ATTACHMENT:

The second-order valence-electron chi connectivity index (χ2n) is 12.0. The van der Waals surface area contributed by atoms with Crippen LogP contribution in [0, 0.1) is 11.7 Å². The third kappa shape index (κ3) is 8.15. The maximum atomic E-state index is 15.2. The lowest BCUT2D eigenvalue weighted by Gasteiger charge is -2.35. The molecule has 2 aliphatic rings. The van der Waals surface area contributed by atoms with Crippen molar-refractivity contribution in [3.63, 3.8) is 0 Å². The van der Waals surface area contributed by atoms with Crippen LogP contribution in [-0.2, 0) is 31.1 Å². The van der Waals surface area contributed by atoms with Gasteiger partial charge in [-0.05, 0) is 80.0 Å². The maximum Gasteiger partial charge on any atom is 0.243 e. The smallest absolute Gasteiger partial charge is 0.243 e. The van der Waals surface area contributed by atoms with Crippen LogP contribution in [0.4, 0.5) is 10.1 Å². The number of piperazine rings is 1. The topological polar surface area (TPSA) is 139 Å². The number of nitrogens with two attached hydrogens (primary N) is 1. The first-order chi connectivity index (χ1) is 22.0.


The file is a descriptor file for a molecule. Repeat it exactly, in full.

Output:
The second-order valence-electron chi connectivity index (χ2n) is 12.0. The van der Waals surface area contributed by atoms with Crippen LogP contribution in [0, 0.1) is 11.7 Å². The third kappa shape index (κ3) is 8.15. The maximum atomic E-state index is 15.2. The lowest BCUT2D eigenvalue weighted by Gasteiger charge is -2.35. The molecule has 2 aliphatic rings. The van der Waals surface area contributed by atoms with Crippen molar-refractivity contribution in [3.63, 3.8) is 0 Å². The van der Waals surface area contributed by atoms with Crippen LogP contribution in [-0.2, 0) is 31.1 Å². The van der Waals surface area contributed by atoms with Gasteiger partial charge in [-0.05, 0) is 80.0 Å². The maximum Gasteiger partial charge on any atom is 0.243 e. The smallest absolute Gasteiger partial charge is 0.243 e. The van der Waals surface area contributed by atoms with Crippen LogP contribution in [0.4, 0.5) is 10.1 Å². The number of piperazine rings is 1. The topological polar surface area (TPSA) is 139 Å². The number of nitrogens with two attached hydrogens (primary N) is 1. The first-order chi connectivity index (χ1) is 22.0.